Europe, Secularism and the Church
Cardinal Murphy-O'Connor Outlines Challenges
LONDON, MAY 29, 2005 (Zenit) - We should have hope for the Church in Europe, exhorted the archbishop of Westminster, Cardinal Cormac Murphy-O'Connor. His words came during a speech Wednesday that closed a cycle of conferences titled, "Faith in Europe?"
Other speakers at the Wednesday evening talks held at Westminster Cathedral over the last weeks were Sir Bob Geldof, Lord Patten, Irish President Mary McAleese, Jean Vanier and Dominican Father Timothy Radcliffe.
Cardinal Murphy-O'Connor, 72, started by recalling his impressions upon looking over the packed St. Peter's Square when the new Successor to Peter was announced. For three weeks the world was transfixed by the drama surrounding Pope John Paul II's death and the election of a new Bishop of Rome. "What marvels the Lord performed in that time," the British cardinal said. "We will not easily forget them. No wonder that among Pope Benedict's first public utterances were those ringing words, ‘The Church is alive!'"
With the election of the new Pope, continued the archbishop of Westminster, "We had elected a wise and holy pastor, a German from the heartland of our old continent whose culture is impregnated with Christianity like no other."
The name of Benedict, moreover, is full of meaning at a moment when the future of the faith in Europe is under debate. St. Benedict's rule, noted the cardinal, was of great value during the Middle Ages. Then, in the 18th century, Pope Benedict XIV confronted the skepticism and rationalism of the Enlightenment. Benedict XV (1914-1922) was a great bridge-builder, "the still, small voice of compassion and peace in a continent that was tearing itself apart in hatred and violence, war and revolution."
A continent's soul
One of the inspirations behind the conferences, he explained, was John Paul II's apostolic exhortation "Ecclesia in Europa." The cardinal commented that the 2003 document "exhorts us to relive our roots; to be again what we are." John Paul II knew that even if European culture is composed of diverse elements, "he also understood that Europe has a soul, a soul imbued by the Christian faith, and that the neglect of that soul is shriveling our continent to the detriment of all."
For this reason John Paul II had "invited us all to take stock, again, of our home, to dust off the crucifixes, to escape for a time from the clamor and hear again the still, small voices deep in our European souls."
Cardinal Murphy-O'Connor also recalled the first words of the Second Vatican Council document on the Church in the modern world, which also make up his episcopal motto: "Gaudium et spes." That document, he noted, opens with those immortal lines: "The joy and hope, the grief and anguish of the people of our time, especially of those who are poor or afflicted in any way, are the joy and hope, the grief and anguish of the followers of Christ too."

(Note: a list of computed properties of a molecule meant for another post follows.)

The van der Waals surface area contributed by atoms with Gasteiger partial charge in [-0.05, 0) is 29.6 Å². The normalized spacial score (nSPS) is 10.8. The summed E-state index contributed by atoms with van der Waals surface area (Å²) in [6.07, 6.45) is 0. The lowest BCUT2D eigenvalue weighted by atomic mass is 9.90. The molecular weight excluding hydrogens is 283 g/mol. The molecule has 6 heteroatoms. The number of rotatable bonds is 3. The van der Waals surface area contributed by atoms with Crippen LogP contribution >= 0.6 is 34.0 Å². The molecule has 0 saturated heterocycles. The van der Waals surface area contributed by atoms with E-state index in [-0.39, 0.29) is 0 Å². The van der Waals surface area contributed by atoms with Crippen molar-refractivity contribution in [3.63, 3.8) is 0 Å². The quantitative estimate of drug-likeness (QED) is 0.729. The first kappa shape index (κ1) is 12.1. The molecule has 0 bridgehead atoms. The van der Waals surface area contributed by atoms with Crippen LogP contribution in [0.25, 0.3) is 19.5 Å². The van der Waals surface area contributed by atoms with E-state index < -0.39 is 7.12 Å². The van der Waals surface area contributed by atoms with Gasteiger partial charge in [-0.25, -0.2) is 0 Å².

The task of taking on those joys and hopes in a more secular Europe is a challenge for the Church. But the cardinal explained that it is important to distinguish between different types of secularism. There is a neutral type, and there is a more-aggressive kind which does not respect a proper separation of the temporal and the spiritual, and which is hostile to the legitimate presence of the Church. This aggressive secularism, the cardinal said, "sets out to eliminate God and his Church from playing its role in civic and social formation."
Secular Europe, admitted Westminster's archbishop, has made important contributions to Europe's development, particularly in science, education and technology. He warned, however, "If Europe seeks to forget God, and does not also inherit and survive with the great values of its Judeo-Christian tradition, it falls into anguish, because it fails to look beyond herself."
Therefore, one of the main contributions the Church can make is to act as a sort of repository of the continent's tradition, and remind Europe of its Christian roots and of God. Through Christ's death and resurrection, the cardinal affirmed, Europe has been shown the dignity of the human person and the transcendent meaning of human relationships. This mystery of living and dying has given Europe its soul, heart and true vocation.
During his talk Cardinal Murphy-O'Connor also cited words that Cardinal Joseph Ratzinger had written in his 1994 book, "Turning Point for Europe?" It is vital, wrote the future Pope, that "the Church, or Churches, should first of all truly be themselves. Christians must not allow themselves to be downgraded to a mere means for making society moral, as the liberal State wished; still less should they want to justify themselves through the usefulness of their social works. ... What the Church must first do, ...
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